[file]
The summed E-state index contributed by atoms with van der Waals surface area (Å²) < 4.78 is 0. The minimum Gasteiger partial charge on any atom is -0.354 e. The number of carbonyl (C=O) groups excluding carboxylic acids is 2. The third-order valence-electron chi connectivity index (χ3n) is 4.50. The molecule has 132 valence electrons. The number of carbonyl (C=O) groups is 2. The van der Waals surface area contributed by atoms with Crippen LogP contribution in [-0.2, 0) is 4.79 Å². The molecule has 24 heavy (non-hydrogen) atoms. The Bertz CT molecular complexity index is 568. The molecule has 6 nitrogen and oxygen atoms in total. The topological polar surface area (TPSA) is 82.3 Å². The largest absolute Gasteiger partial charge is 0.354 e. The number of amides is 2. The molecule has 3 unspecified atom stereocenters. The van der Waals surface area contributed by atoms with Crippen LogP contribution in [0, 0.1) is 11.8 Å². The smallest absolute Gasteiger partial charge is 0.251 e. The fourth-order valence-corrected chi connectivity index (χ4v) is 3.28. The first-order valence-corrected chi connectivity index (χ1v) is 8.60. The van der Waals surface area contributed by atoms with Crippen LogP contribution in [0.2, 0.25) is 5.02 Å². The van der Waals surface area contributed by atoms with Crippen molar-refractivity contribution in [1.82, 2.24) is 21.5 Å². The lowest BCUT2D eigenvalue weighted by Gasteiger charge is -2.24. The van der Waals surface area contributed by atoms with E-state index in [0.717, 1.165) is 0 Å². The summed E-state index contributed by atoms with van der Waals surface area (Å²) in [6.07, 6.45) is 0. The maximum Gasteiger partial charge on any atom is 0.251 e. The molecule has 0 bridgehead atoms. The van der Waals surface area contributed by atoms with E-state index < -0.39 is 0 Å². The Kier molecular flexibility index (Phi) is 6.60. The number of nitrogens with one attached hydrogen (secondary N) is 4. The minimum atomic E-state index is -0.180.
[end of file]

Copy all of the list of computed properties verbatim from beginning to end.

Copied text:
The summed E-state index contributed by atoms with van der Waals surface area (Å²) < 4.78 is 0. The minimum Gasteiger partial charge on any atom is -0.354 e. The number of carbonyl (C=O) groups excluding carboxylic acids is 2. The third-order valence-electron chi connectivity index (χ3n) is 4.50. The molecule has 132 valence electrons. The number of carbonyl (C=O) groups is 2. The van der Waals surface area contributed by atoms with Crippen LogP contribution in [-0.2, 0) is 4.79 Å². The molecule has 24 heavy (non-hydrogen) atoms. The Bertz CT molecular complexity index is 568. The molecule has 6 nitrogen and oxygen atoms in total. The topological polar surface area (TPSA) is 82.3 Å². The largest absolute Gasteiger partial charge is 0.354 e. The number of amides is 2. The molecule has 3 unspecified atom stereocenters. The van der Waals surface area contributed by atoms with Crippen LogP contribution in [0, 0.1) is 11.8 Å². The smallest absolute Gasteiger partial charge is 0.251 e. The fourth-order valence-corrected chi connectivity index (χ4v) is 3.28. The first-order valence-corrected chi connectivity index (χ1v) is 8.60. The van der Waals surface area contributed by atoms with Crippen LogP contribution in [0.2, 0.25) is 5.02 Å². The van der Waals surface area contributed by atoms with Crippen molar-refractivity contribution in [1.82, 2.24) is 21.5 Å². The lowest BCUT2D eigenvalue weighted by Gasteiger charge is -2.24. The van der Waals surface area contributed by atoms with E-state index in [0.717, 1.165) is 0 Å². The summed E-state index contributed by atoms with van der Waals surface area (Å²) in [6.07, 6.45) is 0. The maximum Gasteiger partial charge on any atom is 0.251 e. The molecule has 0 bridgehead atoms. The van der Waals surface area contributed by atoms with E-state index < -0.39 is 0 Å². The Kier molecular flexibility index (Phi) is 6.60. The number of nitrogens with one attached hydrogen (secondary N) is 4. The minimum atomic E-state index is -0.180.